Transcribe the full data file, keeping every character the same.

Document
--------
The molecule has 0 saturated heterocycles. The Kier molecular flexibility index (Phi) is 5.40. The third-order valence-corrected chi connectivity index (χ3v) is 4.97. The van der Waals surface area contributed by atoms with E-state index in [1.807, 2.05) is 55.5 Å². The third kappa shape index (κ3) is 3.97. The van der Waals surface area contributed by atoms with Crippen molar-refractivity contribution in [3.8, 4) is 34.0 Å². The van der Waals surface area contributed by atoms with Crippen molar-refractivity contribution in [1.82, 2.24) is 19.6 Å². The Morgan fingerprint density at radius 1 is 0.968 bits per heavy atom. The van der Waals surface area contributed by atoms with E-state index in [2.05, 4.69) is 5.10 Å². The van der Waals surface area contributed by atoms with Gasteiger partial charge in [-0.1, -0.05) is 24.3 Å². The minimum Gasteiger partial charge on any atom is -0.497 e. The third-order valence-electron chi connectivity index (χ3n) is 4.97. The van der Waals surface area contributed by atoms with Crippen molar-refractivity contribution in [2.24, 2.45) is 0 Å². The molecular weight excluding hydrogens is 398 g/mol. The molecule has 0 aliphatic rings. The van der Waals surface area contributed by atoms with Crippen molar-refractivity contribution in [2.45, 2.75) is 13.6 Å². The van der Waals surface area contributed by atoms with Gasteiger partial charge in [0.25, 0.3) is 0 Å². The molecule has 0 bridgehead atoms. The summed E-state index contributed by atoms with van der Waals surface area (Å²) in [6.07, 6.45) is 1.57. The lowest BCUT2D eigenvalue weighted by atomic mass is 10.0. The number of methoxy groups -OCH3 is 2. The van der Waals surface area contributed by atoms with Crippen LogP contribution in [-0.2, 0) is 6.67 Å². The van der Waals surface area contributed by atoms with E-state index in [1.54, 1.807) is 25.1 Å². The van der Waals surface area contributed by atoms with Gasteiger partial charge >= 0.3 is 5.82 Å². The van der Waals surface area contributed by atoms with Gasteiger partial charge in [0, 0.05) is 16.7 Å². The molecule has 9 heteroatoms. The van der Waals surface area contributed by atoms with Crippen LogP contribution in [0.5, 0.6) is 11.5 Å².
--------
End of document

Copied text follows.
The molecule has 0 saturated heterocycles. The Kier molecular flexibility index (Phi) is 5.40. The third-order valence-corrected chi connectivity index (χ3v) is 4.97. The van der Waals surface area contributed by atoms with E-state index in [1.807, 2.05) is 55.5 Å². The third kappa shape index (κ3) is 3.97. The van der Waals surface area contributed by atoms with Crippen molar-refractivity contribution in [3.8, 4) is 34.0 Å². The van der Waals surface area contributed by atoms with Crippen molar-refractivity contribution in [1.82, 2.24) is 19.6 Å². The Morgan fingerprint density at radius 1 is 0.968 bits per heavy atom. The van der Waals surface area contributed by atoms with E-state index in [2.05, 4.69) is 5.10 Å². The van der Waals surface area contributed by atoms with Gasteiger partial charge in [-0.1, -0.05) is 24.3 Å². The minimum Gasteiger partial charge on any atom is -0.497 e. The third-order valence-electron chi connectivity index (χ3n) is 4.97. The van der Waals surface area contributed by atoms with Crippen molar-refractivity contribution in [2.24, 2.45) is 0 Å². The molecular weight excluding hydrogens is 398 g/mol. The molecule has 0 aliphatic rings. The van der Waals surface area contributed by atoms with Crippen molar-refractivity contribution in [2.45, 2.75) is 13.6 Å². The van der Waals surface area contributed by atoms with Gasteiger partial charge in [0.25, 0.3) is 0 Å². The molecule has 0 bridgehead atoms. The summed E-state index contributed by atoms with van der Waals surface area (Å²) in [6.07, 6.45) is 1.57. The lowest BCUT2D eigenvalue weighted by atomic mass is 10.0. The number of methoxy groups -OCH3 is 2. The van der Waals surface area contributed by atoms with Crippen LogP contribution in [-0.2, 0) is 6.67 Å². The van der Waals surface area contributed by atoms with E-state index in [1.54, 1.807) is 25.1 Å². The van der Waals surface area contributed by atoms with Gasteiger partial charge >= 0.3 is 5.82 Å². The van der Waals surface area contributed by atoms with Gasteiger partial charge in [0, 0.05) is 16.7 Å². The molecule has 9 heteroatoms. The van der Waals surface area contributed by atoms with Crippen LogP contribution in [0.5, 0.6) is 11.5 Å².